There are lots of things out there like the FitBit, but that's the one I have and so it's the one I'll tell you about. Specifically, I have the FitBit Flex. The FitBit is a little bracelet you wear that monitors your movement. It counts the number of steps you do in a day and it's surprisingly addictive. I make sure I do at least 12,000 steps a day (10k is what's suggested). This is making me fitter, building muscle and helping me to lose the weight. It's GREAT and it's EASY to do. You can challenge your friends via FitBit too, so that's quite fun if, like me, you CANNOT lose... EVER :D

You can record the food you've consumed on FitBit too, so you can see when you've messed up and you can get out and do some extra walking. You'll often find me pounding the streets late at night desperately trying to burn off any excess calories. The neighbours must think I'm bonkers. Well OK, they already think that, this just confirms their suspicions.

I lost the first stone really quickly. It melted away in about three weeks. The second stone took longer and the third one has been a devil to shift, but I'm nearly there - just two pounds to go. I expect the fourth and fifth stones will be harder still, but I'm up for the challenge. It really helps that I am already feeling so much better about myself - and I look a LOT better too. You really don't need to lose all the weight to feel very much better about yourself, so it doesn't matter if it takes me another six months to lose the next two stone. I want to do it safely and in a way that I will be able to keep it off.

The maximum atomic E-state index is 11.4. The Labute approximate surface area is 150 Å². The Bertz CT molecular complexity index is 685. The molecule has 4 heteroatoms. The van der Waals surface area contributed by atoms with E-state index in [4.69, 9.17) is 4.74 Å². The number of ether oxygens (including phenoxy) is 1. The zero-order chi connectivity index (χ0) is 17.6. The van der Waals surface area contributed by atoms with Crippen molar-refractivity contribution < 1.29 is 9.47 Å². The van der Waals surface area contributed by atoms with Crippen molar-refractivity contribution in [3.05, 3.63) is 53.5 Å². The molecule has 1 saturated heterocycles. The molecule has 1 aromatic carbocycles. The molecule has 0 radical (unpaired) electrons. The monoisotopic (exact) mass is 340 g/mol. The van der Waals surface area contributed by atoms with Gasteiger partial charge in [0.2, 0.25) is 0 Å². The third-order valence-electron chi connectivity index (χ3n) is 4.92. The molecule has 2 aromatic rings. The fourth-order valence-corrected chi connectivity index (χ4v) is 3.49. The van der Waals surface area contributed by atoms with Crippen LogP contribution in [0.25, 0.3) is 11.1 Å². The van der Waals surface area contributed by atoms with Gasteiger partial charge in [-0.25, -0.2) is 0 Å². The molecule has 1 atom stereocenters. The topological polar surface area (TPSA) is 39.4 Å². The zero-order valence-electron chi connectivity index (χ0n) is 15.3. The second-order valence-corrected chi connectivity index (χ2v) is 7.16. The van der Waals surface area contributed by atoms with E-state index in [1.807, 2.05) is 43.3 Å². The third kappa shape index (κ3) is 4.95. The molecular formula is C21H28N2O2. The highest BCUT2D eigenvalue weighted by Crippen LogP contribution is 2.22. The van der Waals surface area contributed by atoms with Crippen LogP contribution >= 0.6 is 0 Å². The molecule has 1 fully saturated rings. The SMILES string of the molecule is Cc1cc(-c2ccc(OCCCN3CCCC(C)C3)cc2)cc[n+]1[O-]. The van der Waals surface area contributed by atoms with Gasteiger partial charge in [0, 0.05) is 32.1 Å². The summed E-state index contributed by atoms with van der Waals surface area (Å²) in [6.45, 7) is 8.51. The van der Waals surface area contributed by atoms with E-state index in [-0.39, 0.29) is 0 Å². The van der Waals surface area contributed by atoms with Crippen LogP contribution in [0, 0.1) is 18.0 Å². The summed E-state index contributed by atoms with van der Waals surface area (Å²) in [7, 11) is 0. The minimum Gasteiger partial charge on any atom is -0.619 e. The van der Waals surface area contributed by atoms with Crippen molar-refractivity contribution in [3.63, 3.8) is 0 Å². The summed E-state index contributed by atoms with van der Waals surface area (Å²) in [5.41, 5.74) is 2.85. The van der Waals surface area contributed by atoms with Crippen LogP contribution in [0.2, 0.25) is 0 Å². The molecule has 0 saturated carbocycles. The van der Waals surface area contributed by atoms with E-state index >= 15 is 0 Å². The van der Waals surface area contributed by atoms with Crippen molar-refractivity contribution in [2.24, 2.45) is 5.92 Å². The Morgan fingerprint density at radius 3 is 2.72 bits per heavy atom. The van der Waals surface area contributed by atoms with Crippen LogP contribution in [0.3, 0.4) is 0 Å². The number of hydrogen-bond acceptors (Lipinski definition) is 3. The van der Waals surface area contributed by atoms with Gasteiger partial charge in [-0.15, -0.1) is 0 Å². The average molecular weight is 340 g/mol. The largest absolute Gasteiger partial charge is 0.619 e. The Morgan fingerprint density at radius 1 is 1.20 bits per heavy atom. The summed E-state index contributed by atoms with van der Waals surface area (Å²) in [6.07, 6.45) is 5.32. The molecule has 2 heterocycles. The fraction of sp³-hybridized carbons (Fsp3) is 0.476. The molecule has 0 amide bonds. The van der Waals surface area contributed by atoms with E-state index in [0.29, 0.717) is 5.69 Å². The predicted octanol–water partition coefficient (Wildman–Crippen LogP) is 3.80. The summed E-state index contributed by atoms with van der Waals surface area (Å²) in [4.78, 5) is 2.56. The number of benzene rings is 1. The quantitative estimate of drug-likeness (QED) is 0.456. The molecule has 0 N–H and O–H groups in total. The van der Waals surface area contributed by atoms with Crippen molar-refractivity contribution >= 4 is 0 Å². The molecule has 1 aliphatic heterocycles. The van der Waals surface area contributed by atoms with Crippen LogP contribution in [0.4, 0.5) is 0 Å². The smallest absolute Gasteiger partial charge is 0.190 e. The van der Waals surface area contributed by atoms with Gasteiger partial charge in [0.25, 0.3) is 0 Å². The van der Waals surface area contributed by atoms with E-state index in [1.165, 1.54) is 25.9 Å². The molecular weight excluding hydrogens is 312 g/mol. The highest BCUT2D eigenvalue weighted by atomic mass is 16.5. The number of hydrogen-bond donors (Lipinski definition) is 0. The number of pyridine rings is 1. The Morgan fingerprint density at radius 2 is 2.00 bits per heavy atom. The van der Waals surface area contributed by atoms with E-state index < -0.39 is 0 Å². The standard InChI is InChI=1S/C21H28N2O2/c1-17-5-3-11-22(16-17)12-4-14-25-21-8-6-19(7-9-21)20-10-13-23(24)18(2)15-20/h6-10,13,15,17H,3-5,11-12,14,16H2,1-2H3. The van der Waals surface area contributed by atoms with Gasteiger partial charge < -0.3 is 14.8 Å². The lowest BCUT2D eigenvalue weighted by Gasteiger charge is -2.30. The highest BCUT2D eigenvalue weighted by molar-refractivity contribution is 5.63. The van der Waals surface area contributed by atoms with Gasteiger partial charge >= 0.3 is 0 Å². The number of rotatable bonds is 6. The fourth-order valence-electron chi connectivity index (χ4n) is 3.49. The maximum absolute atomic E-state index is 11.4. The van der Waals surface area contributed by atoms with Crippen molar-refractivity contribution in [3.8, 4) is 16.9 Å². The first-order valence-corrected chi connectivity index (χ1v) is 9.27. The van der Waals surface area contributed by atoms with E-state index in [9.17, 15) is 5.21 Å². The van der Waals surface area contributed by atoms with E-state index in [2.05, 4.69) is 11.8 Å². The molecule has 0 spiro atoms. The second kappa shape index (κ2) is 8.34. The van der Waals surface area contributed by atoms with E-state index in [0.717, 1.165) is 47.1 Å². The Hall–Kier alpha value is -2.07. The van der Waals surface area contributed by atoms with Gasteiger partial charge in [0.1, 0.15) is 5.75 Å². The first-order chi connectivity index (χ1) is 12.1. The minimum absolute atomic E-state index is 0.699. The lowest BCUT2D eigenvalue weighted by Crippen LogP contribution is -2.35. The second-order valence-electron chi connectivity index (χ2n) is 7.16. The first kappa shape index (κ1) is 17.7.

I set myself lots of little targets rather than focussing on the end game. In two pounds, I will have lost three stone. Five pounds after that, I will be 10-stone-something. OK, it'll be 10 stone 13lbs, but a win's a win, right? Three pounds after that, I'll have lost as much weight as my little boy weighs!!! You see? Lots of little targets.

Here are the obligatory then and now pics...

Not perfect, but a hell of a lot better. I even have ankles!

So, just do it. Want to be HEALTHIER. Forget the quick fixes. Every step you take makes you a teeny bit fitter. Every pound you lose makes you a little bit healthier. A pound is actually quite a lot. Go and look at a bag of sugar. That'll weigh about two pounds. See? It's quite a lot, isn't it?

Go for it!

Jane x

PS. Just to be clear, I'm not in any way medically trained and nor am I a nutritionist. I'm just a FatBat who's hoping to become a FitBit ;)